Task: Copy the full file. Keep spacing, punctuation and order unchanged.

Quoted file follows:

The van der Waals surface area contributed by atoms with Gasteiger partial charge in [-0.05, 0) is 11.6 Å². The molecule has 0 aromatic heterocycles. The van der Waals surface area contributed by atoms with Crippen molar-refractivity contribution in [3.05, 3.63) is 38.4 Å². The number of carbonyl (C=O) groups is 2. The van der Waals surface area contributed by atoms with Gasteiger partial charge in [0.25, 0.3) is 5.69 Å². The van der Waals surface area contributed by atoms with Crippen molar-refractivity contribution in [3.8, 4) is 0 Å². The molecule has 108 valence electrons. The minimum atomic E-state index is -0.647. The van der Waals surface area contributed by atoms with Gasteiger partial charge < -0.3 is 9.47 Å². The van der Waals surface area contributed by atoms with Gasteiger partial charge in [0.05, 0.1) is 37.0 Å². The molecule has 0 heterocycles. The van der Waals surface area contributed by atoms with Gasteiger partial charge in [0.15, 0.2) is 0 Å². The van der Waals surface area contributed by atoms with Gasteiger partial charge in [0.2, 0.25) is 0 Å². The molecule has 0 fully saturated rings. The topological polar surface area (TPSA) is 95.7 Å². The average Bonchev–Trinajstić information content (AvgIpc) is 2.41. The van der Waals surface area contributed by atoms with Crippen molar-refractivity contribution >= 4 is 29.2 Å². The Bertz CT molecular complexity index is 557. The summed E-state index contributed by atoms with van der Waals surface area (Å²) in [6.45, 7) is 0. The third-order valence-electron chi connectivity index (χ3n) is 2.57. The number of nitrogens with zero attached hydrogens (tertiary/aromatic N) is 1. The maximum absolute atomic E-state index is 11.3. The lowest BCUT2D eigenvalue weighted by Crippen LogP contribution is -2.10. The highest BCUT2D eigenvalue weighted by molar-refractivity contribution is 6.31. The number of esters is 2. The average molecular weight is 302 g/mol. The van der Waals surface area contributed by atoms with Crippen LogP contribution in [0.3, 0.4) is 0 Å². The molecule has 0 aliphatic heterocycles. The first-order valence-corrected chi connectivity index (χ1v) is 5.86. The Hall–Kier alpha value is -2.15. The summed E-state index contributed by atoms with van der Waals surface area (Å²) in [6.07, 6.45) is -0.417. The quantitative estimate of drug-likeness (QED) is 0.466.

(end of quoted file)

The van der Waals surface area contributed by atoms with Gasteiger partial charge in [-0.05, 0) is 11.6 Å². The molecule has 0 aromatic heterocycles. The van der Waals surface area contributed by atoms with Crippen molar-refractivity contribution in [3.05, 3.63) is 38.4 Å². The number of carbonyl (C=O) groups is 2. The van der Waals surface area contributed by atoms with Gasteiger partial charge in [0.25, 0.3) is 5.69 Å². The van der Waals surface area contributed by atoms with Crippen molar-refractivity contribution in [3.8, 4) is 0 Å². The molecule has 108 valence electrons. The minimum atomic E-state index is -0.647. The van der Waals surface area contributed by atoms with Gasteiger partial charge < -0.3 is 9.47 Å². The van der Waals surface area contributed by atoms with Gasteiger partial charge in [0.05, 0.1) is 37.0 Å². The molecule has 0 heterocycles. The van der Waals surface area contributed by atoms with Gasteiger partial charge in [0.15, 0.2) is 0 Å². The van der Waals surface area contributed by atoms with Gasteiger partial charge in [0.2, 0.25) is 0 Å². The molecule has 0 fully saturated rings. The topological polar surface area (TPSA) is 95.7 Å². The average Bonchev–Trinajstić information content (AvgIpc) is 2.41. The van der Waals surface area contributed by atoms with Crippen molar-refractivity contribution >= 4 is 29.2 Å². The Bertz CT molecular complexity index is 557. The summed E-state index contributed by atoms with van der Waals surface area (Å²) in [6.45, 7) is 0. The third-order valence-electron chi connectivity index (χ3n) is 2.57. The number of nitrogens with zero attached hydrogens (tertiary/aromatic N) is 1. The maximum absolute atomic E-state index is 11.3. The lowest BCUT2D eigenvalue weighted by Crippen LogP contribution is -2.10. The highest BCUT2D eigenvalue weighted by molar-refractivity contribution is 6.31. The number of esters is 2. The average molecular weight is 302 g/mol. The van der Waals surface area contributed by atoms with Crippen LogP contribution in [0.3, 0.4) is 0 Å². The molecule has 0 aliphatic heterocycles. The first-order valence-corrected chi connectivity index (χ1v) is 5.86. The Hall–Kier alpha value is -2.15. The summed E-state index contributed by atoms with van der Waals surface area (Å²) in [6.07, 6.45) is -0.417. The quantitative estimate of drug-likeness (QED) is 0.466.